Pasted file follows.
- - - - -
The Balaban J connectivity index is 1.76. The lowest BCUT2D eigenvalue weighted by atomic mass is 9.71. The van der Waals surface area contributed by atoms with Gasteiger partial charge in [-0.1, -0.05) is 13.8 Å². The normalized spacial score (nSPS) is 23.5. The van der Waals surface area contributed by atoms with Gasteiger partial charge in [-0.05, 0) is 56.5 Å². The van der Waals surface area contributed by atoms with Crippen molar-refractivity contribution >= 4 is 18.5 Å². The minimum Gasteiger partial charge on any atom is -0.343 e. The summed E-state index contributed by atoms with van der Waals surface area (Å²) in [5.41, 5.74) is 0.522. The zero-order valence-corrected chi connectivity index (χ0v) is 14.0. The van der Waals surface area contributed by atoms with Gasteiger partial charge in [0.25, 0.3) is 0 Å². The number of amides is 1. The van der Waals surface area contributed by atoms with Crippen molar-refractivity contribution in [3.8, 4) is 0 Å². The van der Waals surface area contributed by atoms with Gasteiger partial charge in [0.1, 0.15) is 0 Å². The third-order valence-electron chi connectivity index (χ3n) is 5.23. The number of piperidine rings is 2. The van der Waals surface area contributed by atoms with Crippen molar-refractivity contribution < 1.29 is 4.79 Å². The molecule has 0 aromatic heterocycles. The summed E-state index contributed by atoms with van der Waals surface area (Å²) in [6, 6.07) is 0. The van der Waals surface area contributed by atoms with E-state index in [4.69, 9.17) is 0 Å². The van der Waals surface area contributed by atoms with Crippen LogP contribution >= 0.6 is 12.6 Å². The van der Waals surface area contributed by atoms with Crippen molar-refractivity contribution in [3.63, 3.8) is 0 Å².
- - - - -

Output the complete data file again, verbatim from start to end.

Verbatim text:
The Balaban J connectivity index is 1.76. The lowest BCUT2D eigenvalue weighted by atomic mass is 9.71. The van der Waals surface area contributed by atoms with Gasteiger partial charge in [-0.1, -0.05) is 13.8 Å². The normalized spacial score (nSPS) is 23.5. The van der Waals surface area contributed by atoms with Gasteiger partial charge in [-0.05, 0) is 56.5 Å². The van der Waals surface area contributed by atoms with Crippen molar-refractivity contribution >= 4 is 18.5 Å². The minimum Gasteiger partial charge on any atom is -0.343 e. The summed E-state index contributed by atoms with van der Waals surface area (Å²) in [5.41, 5.74) is 0.522. The zero-order valence-corrected chi connectivity index (χ0v) is 14.0. The van der Waals surface area contributed by atoms with Gasteiger partial charge in [0.25, 0.3) is 0 Å². The number of amides is 1. The van der Waals surface area contributed by atoms with Crippen molar-refractivity contribution in [3.8, 4) is 0 Å². The van der Waals surface area contributed by atoms with Gasteiger partial charge in [0.1, 0.15) is 0 Å². The third-order valence-electron chi connectivity index (χ3n) is 5.23. The number of piperidine rings is 2. The van der Waals surface area contributed by atoms with Crippen molar-refractivity contribution < 1.29 is 4.79 Å². The molecule has 0 aromatic heterocycles. The summed E-state index contributed by atoms with van der Waals surface area (Å²) in [6, 6.07) is 0. The van der Waals surface area contributed by atoms with E-state index in [4.69, 9.17) is 0 Å². The van der Waals surface area contributed by atoms with Crippen LogP contribution >= 0.6 is 12.6 Å². The van der Waals surface area contributed by atoms with Crippen molar-refractivity contribution in [3.63, 3.8) is 0 Å².